Business Schools in Africa and Socioeconomic Development on the ‘Continent of the Future’
We have decided to break with the simplistic approach of outsourcing higher education, instead developing a dynamic educational and social project that appropriates regional-specific features.
In the year 2023, the rate of access to higher education in Africa for 18-to-24-year-olds will be 30 percent (currently at 18 percent), with 18 million students, a sixteenth of whom will continue their studies outside their country of residence, which represents the highest level of mobility in the world.
The number of college students in Africa has more than tripled over the last 15 years: from 3.5 million students in the early 2000s to more than 12 million today, according to the latest UNESCO statistics (approximately two-thirds in sub-Saharan Africa and one-third in North Africa). We will continue to see explosive growth in enrollment in tertiary education in Africa in the coming years, with an expected annual growth rate of nearly 10 percent each year, greater than in all other regions of the world.
Africa, viewed by many as the continent of the future, will redesign the global growth map. The continent continues to attract a growing number of multinationals that are developing and diversifying their investments beyond the traditional sector of the extraction industries.
At emlyon business school, we set up our campus in Casablanca to become a key player in providing education for young people, transforming professional practices and supporting growth and development within this emerging market. In Morocco and in Africa, we have decided to break with the simplistic approach of outsourcing higher education, instead developing a dynamic educational and social project that appropriates regional-specific features and draws on emlyon’s distinctive academic quality.
We are seeking to work with local partners, businesses, civil society stakeholders, and prestigious higher education institutions, on a collegiate basis, to jointly create education, training, and transformation programs. Assistance-based approaches in Africa are totally outdated. We are focused on a philosophy of cooperation.
In Casablanca, our innovative new campus supports emlyon’s “early makers” pedagogy—a fast-paced, immersive learning approach that helps students deal head-on with disruption. The campus has classrooms with convertible furniture, allowing multiple and changing teaching uses, and is equipped with interactive technologies and tactile screens. The cafeteria has been transformed into a shared space integrating the restaurant as just one use among others, such as group work, career forums, and special events. The traditional library has become an emblematic, digitized, and collaborative “hive” of coworking. The entrepreneur zone and the makers' lab complement the building, representing a live demonstration of the early makers pedagogy.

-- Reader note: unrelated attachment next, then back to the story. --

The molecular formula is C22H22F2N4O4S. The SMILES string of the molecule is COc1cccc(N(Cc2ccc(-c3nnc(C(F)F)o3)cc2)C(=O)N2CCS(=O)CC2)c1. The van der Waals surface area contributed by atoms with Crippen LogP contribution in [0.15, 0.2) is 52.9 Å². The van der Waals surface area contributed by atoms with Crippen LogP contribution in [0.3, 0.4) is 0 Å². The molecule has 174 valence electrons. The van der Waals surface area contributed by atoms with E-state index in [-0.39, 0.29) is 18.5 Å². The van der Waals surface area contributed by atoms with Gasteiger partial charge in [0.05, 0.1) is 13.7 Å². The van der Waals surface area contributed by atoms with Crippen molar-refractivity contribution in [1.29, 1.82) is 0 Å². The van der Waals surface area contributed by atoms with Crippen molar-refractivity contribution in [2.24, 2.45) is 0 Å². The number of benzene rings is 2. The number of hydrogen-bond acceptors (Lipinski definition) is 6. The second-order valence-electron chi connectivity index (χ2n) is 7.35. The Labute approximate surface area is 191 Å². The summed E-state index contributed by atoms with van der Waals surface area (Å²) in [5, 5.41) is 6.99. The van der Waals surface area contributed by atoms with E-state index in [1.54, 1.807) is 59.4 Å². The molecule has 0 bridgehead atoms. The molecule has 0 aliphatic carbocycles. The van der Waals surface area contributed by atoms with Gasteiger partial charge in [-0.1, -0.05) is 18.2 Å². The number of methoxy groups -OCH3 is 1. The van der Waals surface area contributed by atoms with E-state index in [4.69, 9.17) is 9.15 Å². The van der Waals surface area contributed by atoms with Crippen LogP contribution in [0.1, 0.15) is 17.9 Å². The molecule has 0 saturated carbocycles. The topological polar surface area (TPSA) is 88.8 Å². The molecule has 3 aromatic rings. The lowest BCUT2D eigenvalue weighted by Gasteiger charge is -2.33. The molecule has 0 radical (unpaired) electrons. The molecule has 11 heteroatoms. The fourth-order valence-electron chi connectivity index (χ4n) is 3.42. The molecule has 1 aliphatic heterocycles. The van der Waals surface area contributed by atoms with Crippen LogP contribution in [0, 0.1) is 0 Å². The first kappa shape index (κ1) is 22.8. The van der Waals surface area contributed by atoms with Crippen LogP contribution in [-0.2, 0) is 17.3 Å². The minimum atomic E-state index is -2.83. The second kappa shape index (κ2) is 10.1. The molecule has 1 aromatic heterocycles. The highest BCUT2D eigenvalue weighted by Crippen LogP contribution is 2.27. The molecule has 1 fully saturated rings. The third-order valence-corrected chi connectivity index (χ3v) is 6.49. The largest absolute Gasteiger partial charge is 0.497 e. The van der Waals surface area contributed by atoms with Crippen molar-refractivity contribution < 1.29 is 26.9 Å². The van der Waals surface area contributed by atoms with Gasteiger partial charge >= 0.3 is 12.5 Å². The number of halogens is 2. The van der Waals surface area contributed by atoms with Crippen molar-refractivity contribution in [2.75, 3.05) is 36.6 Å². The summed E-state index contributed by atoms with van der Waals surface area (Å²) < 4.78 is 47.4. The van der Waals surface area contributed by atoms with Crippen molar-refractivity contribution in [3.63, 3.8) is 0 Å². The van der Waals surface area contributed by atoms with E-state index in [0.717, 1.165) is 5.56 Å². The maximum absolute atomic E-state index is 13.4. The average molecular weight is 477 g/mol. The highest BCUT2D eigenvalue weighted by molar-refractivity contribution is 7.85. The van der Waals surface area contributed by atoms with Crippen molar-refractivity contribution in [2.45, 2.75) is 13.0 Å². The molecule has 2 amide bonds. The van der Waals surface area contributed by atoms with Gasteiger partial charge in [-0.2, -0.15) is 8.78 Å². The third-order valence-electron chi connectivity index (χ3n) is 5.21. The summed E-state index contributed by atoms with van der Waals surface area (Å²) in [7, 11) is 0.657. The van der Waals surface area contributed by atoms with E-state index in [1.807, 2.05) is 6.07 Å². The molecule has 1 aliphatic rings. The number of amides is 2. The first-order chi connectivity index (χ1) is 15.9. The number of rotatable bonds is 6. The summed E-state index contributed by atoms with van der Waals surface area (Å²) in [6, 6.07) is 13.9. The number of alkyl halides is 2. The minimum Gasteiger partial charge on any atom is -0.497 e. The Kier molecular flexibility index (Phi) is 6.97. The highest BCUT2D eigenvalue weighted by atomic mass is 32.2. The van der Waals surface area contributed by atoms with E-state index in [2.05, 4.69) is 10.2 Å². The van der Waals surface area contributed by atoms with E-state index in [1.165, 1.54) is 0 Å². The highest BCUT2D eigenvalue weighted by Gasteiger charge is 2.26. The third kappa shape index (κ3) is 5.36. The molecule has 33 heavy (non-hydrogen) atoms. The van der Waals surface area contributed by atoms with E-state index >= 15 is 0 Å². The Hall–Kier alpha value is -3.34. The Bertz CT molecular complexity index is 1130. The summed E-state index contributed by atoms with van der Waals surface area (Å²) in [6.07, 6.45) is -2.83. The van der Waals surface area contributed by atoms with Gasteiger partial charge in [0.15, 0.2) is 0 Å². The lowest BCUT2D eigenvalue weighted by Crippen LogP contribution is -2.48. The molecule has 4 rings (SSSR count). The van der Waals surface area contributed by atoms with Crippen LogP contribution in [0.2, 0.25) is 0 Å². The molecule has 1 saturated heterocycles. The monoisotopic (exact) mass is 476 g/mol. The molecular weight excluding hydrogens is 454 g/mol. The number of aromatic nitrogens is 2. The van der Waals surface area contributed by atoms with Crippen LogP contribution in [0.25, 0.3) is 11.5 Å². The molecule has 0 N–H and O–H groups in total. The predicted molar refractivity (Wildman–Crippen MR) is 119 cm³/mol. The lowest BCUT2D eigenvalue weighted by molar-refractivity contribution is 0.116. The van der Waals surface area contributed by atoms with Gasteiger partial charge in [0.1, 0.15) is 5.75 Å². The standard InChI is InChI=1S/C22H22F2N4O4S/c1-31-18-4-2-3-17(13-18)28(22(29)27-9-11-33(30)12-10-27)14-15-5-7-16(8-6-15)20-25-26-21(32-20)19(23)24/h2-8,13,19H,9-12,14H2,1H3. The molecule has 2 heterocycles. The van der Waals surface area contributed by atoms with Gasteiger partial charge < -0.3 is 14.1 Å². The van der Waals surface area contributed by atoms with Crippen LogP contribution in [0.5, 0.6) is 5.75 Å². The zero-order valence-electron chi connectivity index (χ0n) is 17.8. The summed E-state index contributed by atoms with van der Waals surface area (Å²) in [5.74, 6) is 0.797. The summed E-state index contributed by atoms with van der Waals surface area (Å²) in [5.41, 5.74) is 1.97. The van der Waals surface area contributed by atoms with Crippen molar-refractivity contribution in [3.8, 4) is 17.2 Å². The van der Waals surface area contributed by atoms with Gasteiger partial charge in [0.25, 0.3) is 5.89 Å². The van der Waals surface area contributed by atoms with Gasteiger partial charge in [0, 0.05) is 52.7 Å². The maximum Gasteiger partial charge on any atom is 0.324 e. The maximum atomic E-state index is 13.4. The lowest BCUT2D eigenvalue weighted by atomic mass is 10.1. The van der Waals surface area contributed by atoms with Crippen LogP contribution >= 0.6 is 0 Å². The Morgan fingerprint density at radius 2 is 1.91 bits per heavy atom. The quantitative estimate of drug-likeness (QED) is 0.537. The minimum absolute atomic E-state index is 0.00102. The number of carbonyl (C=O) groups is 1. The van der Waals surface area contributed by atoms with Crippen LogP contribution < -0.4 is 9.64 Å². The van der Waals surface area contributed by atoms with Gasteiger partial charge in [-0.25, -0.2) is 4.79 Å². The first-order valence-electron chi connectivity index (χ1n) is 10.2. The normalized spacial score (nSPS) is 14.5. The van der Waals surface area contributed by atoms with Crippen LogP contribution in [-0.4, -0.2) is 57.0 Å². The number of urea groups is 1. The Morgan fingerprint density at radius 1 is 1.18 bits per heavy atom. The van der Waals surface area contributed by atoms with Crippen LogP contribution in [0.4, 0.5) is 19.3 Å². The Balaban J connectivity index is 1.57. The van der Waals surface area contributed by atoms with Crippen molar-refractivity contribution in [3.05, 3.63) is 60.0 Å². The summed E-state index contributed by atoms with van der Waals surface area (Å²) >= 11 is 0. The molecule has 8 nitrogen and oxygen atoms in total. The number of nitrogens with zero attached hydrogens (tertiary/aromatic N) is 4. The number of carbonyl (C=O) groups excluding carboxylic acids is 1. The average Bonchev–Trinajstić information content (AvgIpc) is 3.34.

Most importantly, this reflection on transformation of space as support for transformation of learning and, more generally, management, has over time become a robust component of emlyon’s expertise. In the coming years, we want to make this approach a key strategic differentiator for our school—integrating research and intellectual production, services for companies, transfer of knowledge, and events.
We are aware of the role that higher education institutions must play in promoting the socioeconomic development of their region. Through these different initiatives, we assert our desire to be firmly committed to our environment and concerned about its contribution to society.
Nevertheless, several challenges remain: first among them is to better adapt educational offerings to the labor market. Our role is first and foremost to guide students toward job-creating sectors and job-creating occupations such as entrepreneurship, one of the cornerstones of emlyon's reputation. We have a duty not only to offer courses of the same quality as those offered on our other campuses in France but also to adapt them to the local context.
To meet this challenge and help reduce the mismatch between skills and the economic environment of today and tomorrow, we aim to better prepare young higher education graduates to work in a changing African economy while also fostering innovation and an enterprising spirit in order to support the growth of this continent on the move.
We are witnessing a massive influx of investment funds and private higher education groups in Africa, and especially in Morocco, as was the case in France a few years ago. However, the demands and expectations of our different stakeholders (students, parents, companies, governments) are completely different in this region and require a greater ability to adapt and anticipate than in Europe or North America, where the sector is much more mature and structured.
Part of this adaptability mindset means that higher education in Africa must also contribute to reducing gender inequalities. In spite of a noteworthy change in recent years, women are still underrepresented in African higher education, particularly in sub-Saharan Africa. So we will be granting specific scholarships for women in all of the programs available on our Casablanca campus, in both postgraduate education and professional training.
In 10 years, only those higher education institutions that have been able to break away from their local philosophy and position themselves as visionary and creative players will successfully achieve their mission on this beautiful continent where wealth and talent abound. We will be one of those players, fully in line with our early makers signature: a great school that tries, experiments, and innovates by moving forward with others.
Tawhid Chtioui is dean of emlyon business school Africa in Casablanca. Follow him on Twitter @tawhidChtioui.